Pay It Forward: No Worries Now

SHERMAN OAKS, LOS ANGELES At No Worries Now -- based out of Scarf's parent's home in Sherman Oaks -- no one accepts a salary; everyone is a volunteer. But the group was quickly running out of money and running out of time before their big night. So when Scarf heard about ABC7's Pay It Forward campaign, he submitted a video.

Scarf always planned on taking his best friend, Shiri, as to prom.

"The way we talked about prom was a way to kind of take us out of the moment and really dream. It meant a lot to me and it really meant a lot to her," he said.

But Shiri died of cancer before her prom night. Instead of mourning her death, Scarf decided to celebrate her life by founding No Worries Now and holding an annual prom night for hundreds of kids.

"It's probably the best night of the year for me," said Scarf.

Kids invited include Lucene Bechirian, who lost her eyesight at 12 years old.

"One day I just woke up and I just couldn't see. I took an MRI and they told me that I had cancer in my optic nerve," Bechirian recalled. "From then it was like the first brain surgery, the second, the third, the fourth, the fifth -- eye surgery, chemotherapy, radiation -- it was almost like my whole world changed."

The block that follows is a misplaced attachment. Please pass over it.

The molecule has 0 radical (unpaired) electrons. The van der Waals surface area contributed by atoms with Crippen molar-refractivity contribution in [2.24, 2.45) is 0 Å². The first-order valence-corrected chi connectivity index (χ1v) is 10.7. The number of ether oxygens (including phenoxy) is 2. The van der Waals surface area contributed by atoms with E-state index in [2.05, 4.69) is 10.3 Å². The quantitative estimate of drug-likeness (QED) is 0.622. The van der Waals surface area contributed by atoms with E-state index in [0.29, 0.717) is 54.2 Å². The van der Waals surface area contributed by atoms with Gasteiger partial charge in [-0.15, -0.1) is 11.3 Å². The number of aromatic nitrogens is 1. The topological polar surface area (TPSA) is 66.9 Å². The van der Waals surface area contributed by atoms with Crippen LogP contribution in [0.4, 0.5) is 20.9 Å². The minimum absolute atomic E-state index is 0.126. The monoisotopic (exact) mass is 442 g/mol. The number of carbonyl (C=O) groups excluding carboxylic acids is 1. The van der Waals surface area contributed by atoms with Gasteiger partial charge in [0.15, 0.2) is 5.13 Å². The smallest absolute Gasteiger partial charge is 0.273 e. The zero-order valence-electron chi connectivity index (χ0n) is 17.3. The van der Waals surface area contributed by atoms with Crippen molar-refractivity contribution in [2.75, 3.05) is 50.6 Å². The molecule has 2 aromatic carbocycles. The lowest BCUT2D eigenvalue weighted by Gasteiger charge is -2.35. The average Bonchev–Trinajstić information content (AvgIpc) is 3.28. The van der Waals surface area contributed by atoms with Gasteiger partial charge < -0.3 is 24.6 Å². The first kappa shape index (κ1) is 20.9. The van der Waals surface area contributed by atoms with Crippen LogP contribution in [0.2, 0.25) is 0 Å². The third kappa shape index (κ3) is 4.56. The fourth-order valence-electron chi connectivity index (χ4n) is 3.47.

Bechirian says thanks to Scarf and his dancing on prom night she felt a normal kid.

"It was so in the moment, like you were living that moment, you weren't thinking about doctor appointments or treatment or any problems you had. It was just fun. And I don't think I stopped smiling the whole night," she said.

Doctors at UCLA believe there is a medical benefit to going to the prom.

"We do know kids and people in general who are happy and hopeful actually do better," said Dr. Ilanit Brook, a pediatrician at Mattel Children's Hospital UCLA.

Still, fundraising this year has been especially slow. Scarf took this year off from Cornell University to work on the foundation, but he's spent almost all his time trying to sell T-shirts to raise money instead of walking the halls of hospitals to invite patients.

Scarf said the $7,000 could be used to pay for about 300 kids to go to prom.

"This is really going to make an immediate difference in a lot of people's lives," said Scarf.

"It's so nice for us to be able to give good news to people and really bring smiles to their faces, it's a bright spot in their hospital stay," said Gina Kornfeind, social worker at the UCLA Children's Comfort Care Program.

Prom night is scheduled for June 29 at Madame Tussauds in Hollywood. Scarf is also in the process of creating what he calls a prom in a box - a kit so kids all over the country can start similar proms.

If you would like to contact No Worries Now or donate to the organization, go to or call (818) 741-1187.

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